If there is no information on the security structure offered to the investors, the LO receives a painful penalty that significantly reduces the end Risk Score.
So here you have it - this is how a Risk Score of a lending company is calculated - quite a process, right?
That, however, is not all.
Red & Orange Flags
On the final note, we really want to emphasize the following - although we do our best to capitalize on the publicly available information and assess the LOs as accurately and diligently as possible, we cannot guarantee the safety of your investments.
To fight that and provide an extra layer of information for you, we introduced Red and Orange Flags.
The purpose of the Flags is to raise investors’ awareness about potential threats regardless of the result of the total Risk Score. Meaning, that there are some especially important factors that you should be aware of regardless of the Risk Score results.
Does this mean that you cannot trust our Risk Score? No, it just implies that in some cases specific Red & Orange Flags might be game-changers for an investment decision. Therefore, these factors are indicated separately so that our users would be more alert to potential threats.
For example - a Red Flag of not having financial statements according to IFRS reporting standards could be a significant factor not to make an investment in the company. Why? Well, there could be a high likelihood that the company has understated provisions, which could have a direct impact on the company’s profitability score. So, as we cannot validate the reporting numbers - there is a higher risk that financial statements do not show a true and fair view of the company’s result.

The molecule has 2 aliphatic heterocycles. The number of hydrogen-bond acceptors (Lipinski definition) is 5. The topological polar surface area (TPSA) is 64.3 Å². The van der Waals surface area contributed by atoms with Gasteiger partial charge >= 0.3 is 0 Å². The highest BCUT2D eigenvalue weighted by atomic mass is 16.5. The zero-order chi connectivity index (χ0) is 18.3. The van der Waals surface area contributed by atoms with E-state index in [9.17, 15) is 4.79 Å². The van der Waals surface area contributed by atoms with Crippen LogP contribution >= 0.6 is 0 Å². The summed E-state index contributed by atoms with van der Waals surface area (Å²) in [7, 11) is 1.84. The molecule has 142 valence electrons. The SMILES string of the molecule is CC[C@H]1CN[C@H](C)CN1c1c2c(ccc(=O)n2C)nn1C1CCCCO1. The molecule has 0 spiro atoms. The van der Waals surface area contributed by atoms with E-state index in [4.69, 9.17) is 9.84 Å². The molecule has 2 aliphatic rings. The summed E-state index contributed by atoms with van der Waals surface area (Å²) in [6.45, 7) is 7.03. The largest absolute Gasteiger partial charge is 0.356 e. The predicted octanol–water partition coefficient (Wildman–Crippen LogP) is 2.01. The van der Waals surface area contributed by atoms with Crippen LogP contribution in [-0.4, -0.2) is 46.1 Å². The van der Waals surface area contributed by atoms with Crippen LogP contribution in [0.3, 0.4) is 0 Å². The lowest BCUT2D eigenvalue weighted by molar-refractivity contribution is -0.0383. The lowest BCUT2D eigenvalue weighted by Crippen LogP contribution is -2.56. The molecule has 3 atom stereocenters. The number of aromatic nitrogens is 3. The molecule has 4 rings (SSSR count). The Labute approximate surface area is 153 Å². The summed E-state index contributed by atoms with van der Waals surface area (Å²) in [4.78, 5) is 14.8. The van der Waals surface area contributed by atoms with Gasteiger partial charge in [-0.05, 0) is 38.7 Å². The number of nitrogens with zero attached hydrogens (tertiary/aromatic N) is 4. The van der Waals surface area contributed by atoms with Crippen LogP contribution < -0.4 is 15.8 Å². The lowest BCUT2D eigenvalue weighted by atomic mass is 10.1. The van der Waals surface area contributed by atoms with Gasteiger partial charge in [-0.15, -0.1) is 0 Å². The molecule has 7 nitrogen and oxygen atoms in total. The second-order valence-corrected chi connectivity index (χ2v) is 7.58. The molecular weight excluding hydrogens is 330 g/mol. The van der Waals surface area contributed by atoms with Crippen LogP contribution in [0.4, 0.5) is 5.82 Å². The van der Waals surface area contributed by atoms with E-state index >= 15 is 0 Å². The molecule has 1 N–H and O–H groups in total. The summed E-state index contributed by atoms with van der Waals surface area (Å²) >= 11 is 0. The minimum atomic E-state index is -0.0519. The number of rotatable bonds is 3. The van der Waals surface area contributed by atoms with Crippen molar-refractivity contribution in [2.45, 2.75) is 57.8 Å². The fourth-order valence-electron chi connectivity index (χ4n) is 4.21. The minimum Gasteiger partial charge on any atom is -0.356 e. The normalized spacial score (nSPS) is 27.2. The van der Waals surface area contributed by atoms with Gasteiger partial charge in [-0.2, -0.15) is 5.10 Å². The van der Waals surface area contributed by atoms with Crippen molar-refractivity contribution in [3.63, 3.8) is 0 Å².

Consequently, you have to always look at our Risk Score and our Red & Orange Flags, which are conveniently placed in the Investing Guide and the LO Details view (that you can access by clicking on a particular LO in the Investing Guide view).
Hoping that all of this information has been helpful to you, we will leave you at this. Now go ahead and explore the Risk Score and see what interesting flags you can find that can make you change your mind about investing in the loans of particular lending companies.